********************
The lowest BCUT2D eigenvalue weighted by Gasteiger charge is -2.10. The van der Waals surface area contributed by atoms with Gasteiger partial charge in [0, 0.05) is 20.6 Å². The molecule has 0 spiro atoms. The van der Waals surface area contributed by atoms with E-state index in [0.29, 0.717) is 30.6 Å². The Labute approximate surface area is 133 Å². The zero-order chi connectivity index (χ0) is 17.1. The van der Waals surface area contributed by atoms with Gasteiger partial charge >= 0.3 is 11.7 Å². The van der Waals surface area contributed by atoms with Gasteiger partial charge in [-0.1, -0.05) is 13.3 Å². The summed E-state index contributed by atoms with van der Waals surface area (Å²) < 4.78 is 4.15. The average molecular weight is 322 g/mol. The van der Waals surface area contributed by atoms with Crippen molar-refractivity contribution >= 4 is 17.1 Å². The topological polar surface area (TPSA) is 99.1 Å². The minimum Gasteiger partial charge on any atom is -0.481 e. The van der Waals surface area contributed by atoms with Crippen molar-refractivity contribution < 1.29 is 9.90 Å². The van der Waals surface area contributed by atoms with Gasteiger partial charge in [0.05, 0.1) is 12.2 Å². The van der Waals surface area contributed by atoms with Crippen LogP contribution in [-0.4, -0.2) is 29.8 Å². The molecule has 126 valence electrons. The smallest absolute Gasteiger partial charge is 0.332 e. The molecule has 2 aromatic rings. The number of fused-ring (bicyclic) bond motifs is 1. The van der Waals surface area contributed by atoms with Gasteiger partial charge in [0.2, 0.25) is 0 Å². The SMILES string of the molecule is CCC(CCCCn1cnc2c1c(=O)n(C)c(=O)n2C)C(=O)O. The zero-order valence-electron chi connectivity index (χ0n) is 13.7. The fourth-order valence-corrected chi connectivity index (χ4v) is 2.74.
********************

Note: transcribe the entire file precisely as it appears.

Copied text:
The lowest BCUT2D eigenvalue weighted by Gasteiger charge is -2.10. The van der Waals surface area contributed by atoms with Gasteiger partial charge in [0, 0.05) is 20.6 Å². The molecule has 0 spiro atoms. The van der Waals surface area contributed by atoms with E-state index in [0.29, 0.717) is 30.6 Å². The Labute approximate surface area is 133 Å². The zero-order chi connectivity index (χ0) is 17.1. The van der Waals surface area contributed by atoms with Gasteiger partial charge >= 0.3 is 11.7 Å². The van der Waals surface area contributed by atoms with Gasteiger partial charge in [-0.1, -0.05) is 13.3 Å². The summed E-state index contributed by atoms with van der Waals surface area (Å²) < 4.78 is 4.15. The average molecular weight is 322 g/mol. The van der Waals surface area contributed by atoms with Crippen molar-refractivity contribution >= 4 is 17.1 Å². The topological polar surface area (TPSA) is 99.1 Å². The minimum Gasteiger partial charge on any atom is -0.481 e. The van der Waals surface area contributed by atoms with Crippen molar-refractivity contribution < 1.29 is 9.90 Å². The van der Waals surface area contributed by atoms with Gasteiger partial charge in [0.05, 0.1) is 12.2 Å². The van der Waals surface area contributed by atoms with Crippen LogP contribution in [-0.4, -0.2) is 29.8 Å². The molecule has 126 valence electrons. The smallest absolute Gasteiger partial charge is 0.332 e. The molecule has 2 aromatic rings. The number of fused-ring (bicyclic) bond motifs is 1. The van der Waals surface area contributed by atoms with Gasteiger partial charge in [0.2, 0.25) is 0 Å². The SMILES string of the molecule is CCC(CCCCn1cnc2c1c(=O)n(C)c(=O)n2C)C(=O)O. The zero-order valence-electron chi connectivity index (χ0n) is 13.7. The fourth-order valence-corrected chi connectivity index (χ4v) is 2.74.